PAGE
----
But also, importantly, would want to have regional support. In other words, if NATO was going to act on behalf of a country in its region, it would want appropriate regional support, and that’s a reference to the Arab League, to the African Union, and we’ve also seen in recent times expressions of support for a no-fly zone from the Gulf Cooperation Council and from the Organization of Islamic Conference.
So that was, essentially, the substance of the NATO resolution today.
FRAN KELLY: But Minister, I mean, clearly, what we’re hearing this morning, and I’m sure you’ve heard the reports too, is that people in Libya are under bombardment. They think this is all talk and no action. It could be over for them by the weekend. So how quickly could we see UN authorisation, and do you concede it’s urgent?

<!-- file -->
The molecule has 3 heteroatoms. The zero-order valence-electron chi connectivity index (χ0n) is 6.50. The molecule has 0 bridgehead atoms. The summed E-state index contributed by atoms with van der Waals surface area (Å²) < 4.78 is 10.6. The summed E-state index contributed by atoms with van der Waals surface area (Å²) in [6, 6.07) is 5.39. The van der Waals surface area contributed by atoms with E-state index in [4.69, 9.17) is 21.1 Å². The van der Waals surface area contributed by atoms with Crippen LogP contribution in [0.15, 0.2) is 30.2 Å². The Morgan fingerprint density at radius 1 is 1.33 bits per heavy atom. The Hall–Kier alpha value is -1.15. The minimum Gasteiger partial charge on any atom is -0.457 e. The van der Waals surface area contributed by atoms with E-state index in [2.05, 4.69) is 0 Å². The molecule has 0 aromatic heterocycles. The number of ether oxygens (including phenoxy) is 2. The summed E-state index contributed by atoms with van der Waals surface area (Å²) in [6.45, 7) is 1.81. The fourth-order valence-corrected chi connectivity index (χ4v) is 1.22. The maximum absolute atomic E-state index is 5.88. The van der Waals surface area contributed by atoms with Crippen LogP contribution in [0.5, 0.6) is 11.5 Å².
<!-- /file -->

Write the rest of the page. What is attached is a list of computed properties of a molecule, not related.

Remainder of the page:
STEPHEN SMITH: In our view, it’s urgent, and we’ve been saying that for some time. There’s no point shying away from the fact that the Security Council itself is always subject to a veto, and whether it’s Russia or whether it’s China, we know from the historical starting points that intervention into what they will describe as the internal affairs of a nation state is not something that they deal with or proceed with lightly.
FRAN KELLY: Is support from the Arab League key to that then, key to influencing those countries?
STEPHEN SMITH: Well, there’s always a prospect of veto, and so, the more regional support there is from Arab nations, from African nations, from Muslim nations, then the more prospect and chance there is of a Security Council resolution authorising an intervention.